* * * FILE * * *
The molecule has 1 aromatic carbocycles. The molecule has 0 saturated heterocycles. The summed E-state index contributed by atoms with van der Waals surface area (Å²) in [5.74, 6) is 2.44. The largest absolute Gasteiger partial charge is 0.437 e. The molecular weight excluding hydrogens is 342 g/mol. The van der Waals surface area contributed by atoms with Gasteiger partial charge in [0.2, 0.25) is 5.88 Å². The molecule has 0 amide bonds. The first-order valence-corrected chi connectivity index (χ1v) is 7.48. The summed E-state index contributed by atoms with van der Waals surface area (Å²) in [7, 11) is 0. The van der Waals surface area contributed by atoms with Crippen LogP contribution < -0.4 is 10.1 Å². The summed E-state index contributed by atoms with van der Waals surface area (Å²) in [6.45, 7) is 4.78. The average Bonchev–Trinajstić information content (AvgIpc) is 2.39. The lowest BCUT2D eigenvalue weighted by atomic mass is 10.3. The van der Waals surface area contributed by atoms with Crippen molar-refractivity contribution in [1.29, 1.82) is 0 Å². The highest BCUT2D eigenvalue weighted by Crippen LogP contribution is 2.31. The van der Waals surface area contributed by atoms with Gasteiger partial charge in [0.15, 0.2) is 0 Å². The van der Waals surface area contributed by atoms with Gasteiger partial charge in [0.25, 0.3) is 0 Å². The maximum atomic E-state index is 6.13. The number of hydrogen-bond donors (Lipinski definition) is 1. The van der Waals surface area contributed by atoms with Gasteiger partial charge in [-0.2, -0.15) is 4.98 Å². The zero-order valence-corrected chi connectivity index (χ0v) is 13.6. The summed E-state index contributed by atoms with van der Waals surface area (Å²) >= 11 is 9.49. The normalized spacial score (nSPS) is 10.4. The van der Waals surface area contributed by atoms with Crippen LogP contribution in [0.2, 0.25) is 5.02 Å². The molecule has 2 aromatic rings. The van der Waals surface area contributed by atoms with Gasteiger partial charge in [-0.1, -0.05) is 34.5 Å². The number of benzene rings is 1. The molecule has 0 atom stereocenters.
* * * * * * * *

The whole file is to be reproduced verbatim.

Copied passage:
The molecule has 1 aromatic carbocycles. The molecule has 0 saturated heterocycles. The summed E-state index contributed by atoms with van der Waals surface area (Å²) in [5.74, 6) is 2.44. The largest absolute Gasteiger partial charge is 0.437 e. The molecular weight excluding hydrogens is 342 g/mol. The van der Waals surface area contributed by atoms with Gasteiger partial charge in [0.2, 0.25) is 5.88 Å². The molecule has 0 amide bonds. The first-order valence-corrected chi connectivity index (χ1v) is 7.48. The summed E-state index contributed by atoms with van der Waals surface area (Å²) in [7, 11) is 0. The van der Waals surface area contributed by atoms with Crippen LogP contribution < -0.4 is 10.1 Å². The summed E-state index contributed by atoms with van der Waals surface area (Å²) in [6.45, 7) is 4.78. The average Bonchev–Trinajstić information content (AvgIpc) is 2.39. The lowest BCUT2D eigenvalue weighted by atomic mass is 10.3. The van der Waals surface area contributed by atoms with Crippen molar-refractivity contribution in [1.29, 1.82) is 0 Å². The highest BCUT2D eigenvalue weighted by Crippen LogP contribution is 2.31. The van der Waals surface area contributed by atoms with Gasteiger partial charge in [0.15, 0.2) is 0 Å². The van der Waals surface area contributed by atoms with Gasteiger partial charge in [0.25, 0.3) is 0 Å². The maximum atomic E-state index is 6.13. The number of hydrogen-bond donors (Lipinski definition) is 1. The van der Waals surface area contributed by atoms with Gasteiger partial charge in [-0.2, -0.15) is 4.98 Å². The zero-order valence-corrected chi connectivity index (χ0v) is 13.6. The summed E-state index contributed by atoms with van der Waals surface area (Å²) >= 11 is 9.49. The normalized spacial score (nSPS) is 10.4. The van der Waals surface area contributed by atoms with Crippen LogP contribution in [0.2, 0.25) is 5.02 Å². The molecule has 2 aromatic rings. The van der Waals surface area contributed by atoms with Gasteiger partial charge in [-0.1, -0.05) is 34.5 Å². The number of benzene rings is 1. The molecule has 0 atom stereocenters.